Discussion and comparison

Equations (3) and (4) are almost identical except for an additional \(\sqrt{2}\) factor in the denominator of the error function in \(\Phi _\text {Re}\). This factor can actually be intuitively explained through a simple mathematical transformation described as follows. Recall that for a ratio-based MLC, a state s depends on \(R_1\) and \(R_2\) as \(s=R_2/(R_1+R_2)=1/(1+R_1/R_2)\). Let us consider the transformation \(x\rightarrow 1/(1+x)\) where x is \(R_1/R_2\). If the probability distribution of \(R_1\) and \(R_2\) are independent log-normal distributions with the same variance \(\sigma\), then it can be proved that \(R_1/R_2\) is log-normally distributed with variance \(\sqrt{2}\sigma\). On the other hand, if the dynamic range of \(R_i\) is \(\alpha =R_\text {off}/R_\text {on}\) (for both \(i=\) 1 and 2) then the dynamic range of \(R_1/R_2\) would be \(\alpha ^2\). Since the distribution of x is log-normal, which is exactly the same as that for ReBE except using new \(\sigma '=\sqrt{2}\sigma\) and \(\alpha '=\alpha ^2\), following the transformation \(s=1/(1+x)\) we can deduce Eq. (4) from Eq. (3). Note that \(\Phi _\text {Ratio}\) is proportional to \(\hbox {erfc}(\tfrac{\log \alpha '}{\sigma '}) = \hbox {erfc}(\tfrac{\sqrt{2}\log \alpha }{\sigma })\), which is \(\sqrt{2}\) times larger than the argument of the error function of \(\Phi _\text {Re}\).

Equations (3) and (4) offer insights into the relationship between our figures of merit: BEP (\(\Phi\)), memory capacity (n) and programming effort (PE as a function of \(\sigma ^*\)). In particular, taking Fig. 3 as reference, we observe that for a target memory configuration (i.e. for given n, \(\alpha\) and \(\sigma ^*\)) then:

  1. 1.

    The additional \(\sqrt{2}\) factor in \(\Phi _\text {Re}\) results in a significant lower \(\Phi _\text {Ratio}\) compared to \(\Phi _\text {Re}\) (check \(\hbox {erfc}(x)\) v. \(\hbox {erfc}(\sqrt{2}x)\) in Fig. 3a). In fact, deriving the ratio \(\Phi _\text {Re}/\Phi _\text {Ratio}\) reveals that \(\Phi _\text {Ratio} = \Phi _\text {Re}^\beta\) where \(\beta\) is within \((\sqrt{2},2)\). In practice, \(\beta\) will be closer to 2 than to \(\sqrt{2}\). For instance, for \(\Phi _\text {Re}\) being \(10^{-3}\), \(\Phi _\text {Ratio}\) would be less than \(10^{-5}\) and thus \(\beta >1.8\), whereas for \(\Phi _\text {Re}=10^{-8}\) (achieved, for example, by increasing the PE), \(\Phi _\text {Ratio}\) will be less than \(10^{-15}\) and thus \(\beta >1.9\).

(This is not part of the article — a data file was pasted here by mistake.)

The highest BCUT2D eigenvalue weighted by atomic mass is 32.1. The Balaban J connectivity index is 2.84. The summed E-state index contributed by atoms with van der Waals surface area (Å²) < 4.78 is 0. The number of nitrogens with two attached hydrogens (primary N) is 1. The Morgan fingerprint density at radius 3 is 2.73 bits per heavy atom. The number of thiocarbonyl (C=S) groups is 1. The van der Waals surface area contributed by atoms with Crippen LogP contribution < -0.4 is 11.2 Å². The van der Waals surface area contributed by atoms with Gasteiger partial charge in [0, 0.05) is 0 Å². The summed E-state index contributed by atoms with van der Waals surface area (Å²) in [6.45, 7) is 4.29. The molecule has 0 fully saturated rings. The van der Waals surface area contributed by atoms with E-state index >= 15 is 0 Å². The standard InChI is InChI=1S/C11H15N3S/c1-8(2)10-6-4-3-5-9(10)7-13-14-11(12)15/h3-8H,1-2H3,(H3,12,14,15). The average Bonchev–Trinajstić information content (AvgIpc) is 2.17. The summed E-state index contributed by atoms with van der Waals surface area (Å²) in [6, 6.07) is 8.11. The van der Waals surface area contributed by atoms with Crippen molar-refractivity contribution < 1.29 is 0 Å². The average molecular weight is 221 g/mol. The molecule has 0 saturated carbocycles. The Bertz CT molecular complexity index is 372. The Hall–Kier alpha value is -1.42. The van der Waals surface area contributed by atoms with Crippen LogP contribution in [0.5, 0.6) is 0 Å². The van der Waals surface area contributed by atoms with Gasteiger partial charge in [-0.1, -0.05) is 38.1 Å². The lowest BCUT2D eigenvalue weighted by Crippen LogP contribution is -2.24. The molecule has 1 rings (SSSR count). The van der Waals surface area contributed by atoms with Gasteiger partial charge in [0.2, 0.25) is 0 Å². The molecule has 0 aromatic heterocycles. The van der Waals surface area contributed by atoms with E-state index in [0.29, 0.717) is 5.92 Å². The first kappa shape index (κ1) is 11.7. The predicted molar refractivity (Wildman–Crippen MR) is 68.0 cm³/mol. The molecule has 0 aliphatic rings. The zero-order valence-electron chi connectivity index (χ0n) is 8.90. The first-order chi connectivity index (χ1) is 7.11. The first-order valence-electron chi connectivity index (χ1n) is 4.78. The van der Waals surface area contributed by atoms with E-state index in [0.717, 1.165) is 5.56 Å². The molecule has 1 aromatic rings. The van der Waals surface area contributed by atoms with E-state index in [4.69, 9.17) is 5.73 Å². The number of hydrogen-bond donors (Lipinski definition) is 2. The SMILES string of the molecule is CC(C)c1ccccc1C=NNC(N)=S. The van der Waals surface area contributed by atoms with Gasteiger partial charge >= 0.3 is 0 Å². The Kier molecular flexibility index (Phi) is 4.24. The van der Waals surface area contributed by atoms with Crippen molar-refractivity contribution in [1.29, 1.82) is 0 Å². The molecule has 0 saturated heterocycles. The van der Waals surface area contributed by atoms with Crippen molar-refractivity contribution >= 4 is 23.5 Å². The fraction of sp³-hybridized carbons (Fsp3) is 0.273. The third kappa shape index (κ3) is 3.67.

2. 2.

    For a given BEP, a memory cell using RatioBE can store \(\sim\)20–40% more bits compared to a memory cell using ReBE. For instance, in Fig. 3b–d, \(\Phi _\text {Re}\) with \(n=3\) (yellow, dashed line) is approximately the same as \(\Phi _\text {Ratio}\) with \(n=4\) (green, solid line), which represents a 33% increase in the number of bits per cell.

  3. 3.

    To achieve the same BEP as ReBE, RatioBE can allow higher device variability \(\sigma ^{*\sqrt{2}}\), instead of \(\sigma ^*\) for ReBE, and thus effectively reduce the PE. Note that even if the increase in \(\sigma ^*\) is small (e.g. from 5 to 7%, or from 10 to 14%), the reduction in PE could be significant as the difficulty, time- and energy-wise, for reducing a device’s effective variability increases as we increment the number of device programming iterations28.

  4. 4.

    For both encoding schemes, changing the ON/OFF ratio from \(\alpha\) to \(\alpha ^k\) (e.g. by using a different device) produces a similar effect on the BEP as modifying the number of memory levels from n to \(1+(n-1)/k\), while keeping the same PE (i.e. fixed \(\sigma ^*\)). This means if we increase \(\alpha\) from 10 to \(10^2\) (or \(10^3\)) while fixing the PE, we can increase n from 2 to 3 (or 4) without affecting the BEP (see grey bars in Fig. 3b). Alternatively, with a fixed n, the change \(\alpha \rightarrow \alpha ^k\) has equivalent effect on BEP as the change of device’s variability \(\sigma ^*\rightarrow \root k \of {\sigma ^*}\). For instance, for \(n=8\) and \(\sigma ^*=10\%\) in Fig. 3c, changing \(\alpha\) from 10 to 100 (i.e. \(k=2\)) results in the same reduction as that caused by decreasing \(\sigma ^*\) from 10 to 5% (because \(\sqrt{1.10}\approx 1.05\)) when keeping \(\alpha = 10\) (Fig. 3d).

  5. 5.

    Even if the developed model assumes uniform resistance-based distributions across the resistance range, we can delimit the BEP of a non-uniform state distribution within a range using two uniform resistance distributions (as shown in Supplementary Figure 1), for which we can fully describe with the proposed model.